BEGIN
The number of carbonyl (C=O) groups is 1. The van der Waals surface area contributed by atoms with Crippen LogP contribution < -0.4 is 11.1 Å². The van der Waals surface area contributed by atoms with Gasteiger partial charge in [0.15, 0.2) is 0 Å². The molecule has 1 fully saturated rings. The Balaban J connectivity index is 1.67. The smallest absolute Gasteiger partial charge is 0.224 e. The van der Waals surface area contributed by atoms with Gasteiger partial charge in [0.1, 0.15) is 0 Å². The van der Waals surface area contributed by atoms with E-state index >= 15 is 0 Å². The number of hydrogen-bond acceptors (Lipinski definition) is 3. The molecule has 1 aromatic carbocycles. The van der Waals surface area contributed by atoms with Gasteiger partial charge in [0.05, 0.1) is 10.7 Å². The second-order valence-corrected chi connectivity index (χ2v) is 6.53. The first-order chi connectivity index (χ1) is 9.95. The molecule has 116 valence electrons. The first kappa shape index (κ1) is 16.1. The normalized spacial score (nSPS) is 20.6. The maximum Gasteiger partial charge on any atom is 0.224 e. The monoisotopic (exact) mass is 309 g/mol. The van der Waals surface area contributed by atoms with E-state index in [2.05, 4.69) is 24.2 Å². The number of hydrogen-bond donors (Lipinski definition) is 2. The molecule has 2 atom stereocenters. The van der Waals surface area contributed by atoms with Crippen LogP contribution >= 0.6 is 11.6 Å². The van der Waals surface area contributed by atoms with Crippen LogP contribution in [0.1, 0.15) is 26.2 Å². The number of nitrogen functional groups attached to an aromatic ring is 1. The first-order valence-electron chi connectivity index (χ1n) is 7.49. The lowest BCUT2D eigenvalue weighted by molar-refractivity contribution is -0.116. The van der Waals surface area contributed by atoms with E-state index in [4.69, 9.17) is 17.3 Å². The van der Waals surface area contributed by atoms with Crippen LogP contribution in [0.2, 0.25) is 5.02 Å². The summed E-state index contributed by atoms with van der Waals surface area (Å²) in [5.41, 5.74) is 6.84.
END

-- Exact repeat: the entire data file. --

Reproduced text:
The number of carbonyl (C=O) groups is 1. The van der Waals surface area contributed by atoms with Crippen LogP contribution < -0.4 is 11.1 Å². The van der Waals surface area contributed by atoms with Gasteiger partial charge in [0.15, 0.2) is 0 Å². The molecule has 1 fully saturated rings. The Balaban J connectivity index is 1.67. The smallest absolute Gasteiger partial charge is 0.224 e. The van der Waals surface area contributed by atoms with Gasteiger partial charge in [0.1, 0.15) is 0 Å². The van der Waals surface area contributed by atoms with E-state index >= 15 is 0 Å². The number of hydrogen-bond acceptors (Lipinski definition) is 3. The molecule has 1 aromatic carbocycles. The van der Waals surface area contributed by atoms with Gasteiger partial charge in [0.05, 0.1) is 10.7 Å². The second-order valence-corrected chi connectivity index (χ2v) is 6.53. The first-order chi connectivity index (χ1) is 9.95. The molecule has 116 valence electrons. The first kappa shape index (κ1) is 16.1. The normalized spacial score (nSPS) is 20.6. The maximum Gasteiger partial charge on any atom is 0.224 e. The monoisotopic (exact) mass is 309 g/mol. The van der Waals surface area contributed by atoms with E-state index in [2.05, 4.69) is 24.2 Å². The number of hydrogen-bond donors (Lipinski definition) is 2. The molecule has 2 atom stereocenters. The van der Waals surface area contributed by atoms with Crippen LogP contribution >= 0.6 is 11.6 Å². The van der Waals surface area contributed by atoms with Crippen LogP contribution in [0.1, 0.15) is 26.2 Å². The number of nitrogen functional groups attached to an aromatic ring is 1. The first-order valence-electron chi connectivity index (χ1n) is 7.49. The lowest BCUT2D eigenvalue weighted by molar-refractivity contribution is -0.116. The van der Waals surface area contributed by atoms with E-state index in [4.69, 9.17) is 17.3 Å². The van der Waals surface area contributed by atoms with Crippen LogP contribution in [0.2, 0.25) is 5.02 Å². The summed E-state index contributed by atoms with van der Waals surface area (Å²) in [5.41, 5.74) is 6.84.